First holiday memory?
The first time I travelled overseas, my father took me to Le Havre in France for a day. We went overnight on the boat and then stayed for a few hours and came back; I had a temporary passport which I still have tucked away somewhere. The enduring memory is having my photograph taken in front of a white Citroen DS, which at the time was the closest thing to Captain Scarlet's SPV that I could imagine.
I've had the good fortune to travel a lot for work. My stepdaughter Megan and I have been lucky enough to go to Antarctica, twice. Going there with her has been my greatest privilege.
Favourite place in the British Isles?
If you want to know where my heart is most palpably beating it would be where I live in Hampshire, particularly the New Forest. Recently I was leaving for Guatemala just as the beech leaves, hazels and bluebells were opening – accompanied by birdsong, it's the best time of the year.
Ideal travelling companion?
I've enjoyed travelling with Megan probably more than anyone. I've done my best to drag her to as many corners of the planet as possible. To see her response to things is tremendously rewarding. We don't do five-star holidays; we sleep in cars and tents. The objective is to show her the world, not cosy middle-class Hampshire.
What have you learnt from your travels?
I've learnt a lot about the human species, particularly the need to show humility at all times. You meet individuals from completely different walks of life with whom you have so little in common, but you are the same species. There's something reassuring about trekking through a rainforest to meet a tribe and they laugh, cry and smile just as you do.
Beach bum, culture vulture or adrenalin junkie?
I have to say with no pretension, culture vulture. I've could never do a beach holiday – the ultimate evils for photographic equipment are sand and salt water. As for adrenalin, I'm a hedonist but generally I'd rather mooch around an art gallery or a bunch of ruins.
Greatest travel luxury?
Being able to take my 500mm lens. If I had £1 for every argument I've had at the check-in desk about the weight or size of my hand luggage, I'd be a rich man.
I recently read Salmon Fishing in the Yemen by Paul Torday. It's ideal for flights, because I don't watch movies on planes with a screen the size of a cigarette packet.
Where has seduced you?
Marrakech. It was one of those places I'd always wanted to go and when I went in the 1980s, I felt like I was in Arabian Nights. It was beautiful.
Better to travel or arrive?
When you go through the States in transit you can stand for several hours just to get from one plane to the other – I don't know what kind of paranoid mentalities generated that inconvenience, but it's not one that I enjoy. However, I never forget the extraordinary privilege of travel.
Worst travel experience?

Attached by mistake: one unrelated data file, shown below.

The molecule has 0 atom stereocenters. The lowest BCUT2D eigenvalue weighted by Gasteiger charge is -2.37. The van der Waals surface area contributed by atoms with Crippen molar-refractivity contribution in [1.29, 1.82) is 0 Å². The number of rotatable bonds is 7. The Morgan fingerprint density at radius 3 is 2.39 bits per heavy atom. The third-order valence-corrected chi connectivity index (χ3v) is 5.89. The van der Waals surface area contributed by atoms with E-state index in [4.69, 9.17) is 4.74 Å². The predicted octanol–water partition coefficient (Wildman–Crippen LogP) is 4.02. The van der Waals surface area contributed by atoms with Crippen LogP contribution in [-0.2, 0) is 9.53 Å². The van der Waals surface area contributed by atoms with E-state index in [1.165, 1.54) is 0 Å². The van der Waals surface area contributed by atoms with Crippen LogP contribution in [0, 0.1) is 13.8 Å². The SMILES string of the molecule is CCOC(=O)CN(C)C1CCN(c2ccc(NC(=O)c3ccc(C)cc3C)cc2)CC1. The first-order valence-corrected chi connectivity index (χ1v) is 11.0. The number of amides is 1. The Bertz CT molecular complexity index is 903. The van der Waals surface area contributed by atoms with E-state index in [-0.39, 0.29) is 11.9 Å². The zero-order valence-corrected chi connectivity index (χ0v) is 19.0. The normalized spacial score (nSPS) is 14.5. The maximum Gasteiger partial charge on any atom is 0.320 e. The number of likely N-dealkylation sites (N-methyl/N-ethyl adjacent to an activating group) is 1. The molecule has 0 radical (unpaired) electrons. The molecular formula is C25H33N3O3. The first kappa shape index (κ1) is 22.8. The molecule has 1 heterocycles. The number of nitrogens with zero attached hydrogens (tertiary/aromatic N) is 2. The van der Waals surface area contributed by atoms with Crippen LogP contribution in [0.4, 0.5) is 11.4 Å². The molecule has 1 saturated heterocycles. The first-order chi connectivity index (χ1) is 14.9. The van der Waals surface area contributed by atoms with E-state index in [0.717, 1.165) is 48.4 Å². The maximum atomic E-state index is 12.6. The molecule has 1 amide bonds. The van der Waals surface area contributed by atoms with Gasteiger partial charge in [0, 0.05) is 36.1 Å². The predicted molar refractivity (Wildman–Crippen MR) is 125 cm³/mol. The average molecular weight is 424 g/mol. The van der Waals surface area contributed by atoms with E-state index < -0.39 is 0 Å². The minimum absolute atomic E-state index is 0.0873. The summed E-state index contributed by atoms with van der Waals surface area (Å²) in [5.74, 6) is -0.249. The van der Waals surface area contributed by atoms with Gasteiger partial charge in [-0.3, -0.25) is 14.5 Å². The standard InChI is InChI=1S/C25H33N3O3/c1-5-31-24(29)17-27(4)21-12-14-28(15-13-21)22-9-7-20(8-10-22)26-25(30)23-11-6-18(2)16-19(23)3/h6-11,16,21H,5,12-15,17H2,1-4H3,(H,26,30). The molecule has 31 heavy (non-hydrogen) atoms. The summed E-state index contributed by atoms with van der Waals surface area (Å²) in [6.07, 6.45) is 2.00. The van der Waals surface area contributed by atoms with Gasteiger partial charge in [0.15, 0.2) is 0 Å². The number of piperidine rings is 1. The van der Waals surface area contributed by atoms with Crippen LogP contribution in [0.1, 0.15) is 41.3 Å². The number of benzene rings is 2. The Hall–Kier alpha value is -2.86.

Endless delays, broken aircraft, baggage not turning up – all of those problems are amplified by the frequency that I travel. The worst experience now is the tension I feel about getting my stuff somewhere, and the preoccupation with weighing and measuring and persecuting passengers just to fleece them for more money.
I went to Hawaii to see a peculiar set of birds that you can't find anywhere else on earth, and also because I read a book about surfing called Walking on Water. I went with a girlfriend after a hurricane so we couldn't travel to the island with the birds, the surfing championships were cancelled, nobody would accept my credit card and Waikiki was like an American version of Blackpool.
A hotel in Watamu, Kenya. I looked at it and left straight away. The door was hanging off the hinges because it had been smashed open so many times and the shower was squalid.
My girlfriend and I did a bit of a tour of Ian Schrager's hotels in the States, which was very opulent. The Royalton and The Hudson in New York are very nice.
Driving along the Rio Grande in Texas in a convertible in winter was very rewarding. There was nobody there – just those long roads stretching to the horizon.
Best meal abroad?
Tuna, rice and a cold Kingfisher beer at a beach shack in Chapora, Goa – it was just sensational.
First thing you do when you arrive somewhere new?
I try and find somewhere with local colour and start taking photos. I like eating in street markets and that sort of thing.
A trip I fantasise about is a camel trek in Libya to go and see ancient friezes. In 1990 there was a trip to go and do that, but I was faced with an alternative which was to re-enact Fear and Loathing in Las Vegas. My friend unwisely convinced me to do the latter; it cost me three months of my life.
Rome. I like the fact that you can just about walk to everywhere, going from one great moment in history to another, stopping for ice cream en route.
I'll be in Britain until the end of November making programmes. One place I failed to get to last year is Siberia, so I'll try and get a visa then go and photograph tigers in the snow.
Chris Packham co-presents Springwatch, Mon-Thurs on BBC Two at 8pm. An exhibition of his photography will be staged at the Photographers' Gallery in Holt, Norfolk, 26 July-14 August (photographersgallery-holt.com).